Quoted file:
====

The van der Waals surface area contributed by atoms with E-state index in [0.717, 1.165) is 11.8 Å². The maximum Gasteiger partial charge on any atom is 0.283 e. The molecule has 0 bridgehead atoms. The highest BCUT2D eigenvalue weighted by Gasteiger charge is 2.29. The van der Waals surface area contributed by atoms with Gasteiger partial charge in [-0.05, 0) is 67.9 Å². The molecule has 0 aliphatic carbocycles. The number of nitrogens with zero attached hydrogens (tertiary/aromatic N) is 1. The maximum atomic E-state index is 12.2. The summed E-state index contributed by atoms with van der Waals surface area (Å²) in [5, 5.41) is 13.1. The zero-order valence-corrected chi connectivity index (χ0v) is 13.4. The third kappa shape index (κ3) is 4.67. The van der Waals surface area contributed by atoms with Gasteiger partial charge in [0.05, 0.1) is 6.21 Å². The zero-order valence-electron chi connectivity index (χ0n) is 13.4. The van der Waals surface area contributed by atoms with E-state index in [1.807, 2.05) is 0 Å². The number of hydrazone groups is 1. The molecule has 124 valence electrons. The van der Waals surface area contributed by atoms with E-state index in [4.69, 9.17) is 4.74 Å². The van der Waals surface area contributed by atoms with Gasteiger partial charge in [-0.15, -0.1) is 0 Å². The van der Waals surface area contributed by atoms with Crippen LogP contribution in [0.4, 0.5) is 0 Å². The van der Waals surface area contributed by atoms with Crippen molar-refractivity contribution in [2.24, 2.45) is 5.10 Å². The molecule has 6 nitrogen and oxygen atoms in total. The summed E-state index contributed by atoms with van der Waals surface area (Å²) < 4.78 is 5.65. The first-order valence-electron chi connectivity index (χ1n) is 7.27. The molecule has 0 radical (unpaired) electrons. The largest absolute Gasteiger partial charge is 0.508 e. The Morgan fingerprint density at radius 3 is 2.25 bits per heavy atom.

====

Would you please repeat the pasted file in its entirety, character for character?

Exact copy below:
The van der Waals surface area contributed by atoms with E-state index in [0.717, 1.165) is 11.8 Å². The maximum Gasteiger partial charge on any atom is 0.283 e. The molecule has 0 bridgehead atoms. The highest BCUT2D eigenvalue weighted by Gasteiger charge is 2.29. The van der Waals surface area contributed by atoms with Gasteiger partial charge in [-0.05, 0) is 67.9 Å². The molecule has 0 aliphatic carbocycles. The number of nitrogens with zero attached hydrogens (tertiary/aromatic N) is 1. The maximum atomic E-state index is 12.2. The summed E-state index contributed by atoms with van der Waals surface area (Å²) in [5, 5.41) is 13.1. The zero-order valence-corrected chi connectivity index (χ0v) is 13.4. The third kappa shape index (κ3) is 4.67. The van der Waals surface area contributed by atoms with Gasteiger partial charge in [0.05, 0.1) is 6.21 Å². The zero-order valence-electron chi connectivity index (χ0n) is 13.4. The van der Waals surface area contributed by atoms with E-state index in [1.807, 2.05) is 0 Å². The number of hydrazone groups is 1. The molecule has 124 valence electrons. The van der Waals surface area contributed by atoms with E-state index in [4.69, 9.17) is 4.74 Å². The van der Waals surface area contributed by atoms with Gasteiger partial charge in [-0.15, -0.1) is 0 Å². The van der Waals surface area contributed by atoms with Crippen LogP contribution in [0.4, 0.5) is 0 Å². The van der Waals surface area contributed by atoms with Crippen molar-refractivity contribution in [2.24, 2.45) is 5.10 Å². The molecule has 6 nitrogen and oxygen atoms in total. The summed E-state index contributed by atoms with van der Waals surface area (Å²) < 4.78 is 5.65. The first-order valence-electron chi connectivity index (χ1n) is 7.27. The molecule has 0 radical (unpaired) electrons. The largest absolute Gasteiger partial charge is 0.508 e. The Morgan fingerprint density at radius 3 is 2.25 bits per heavy atom.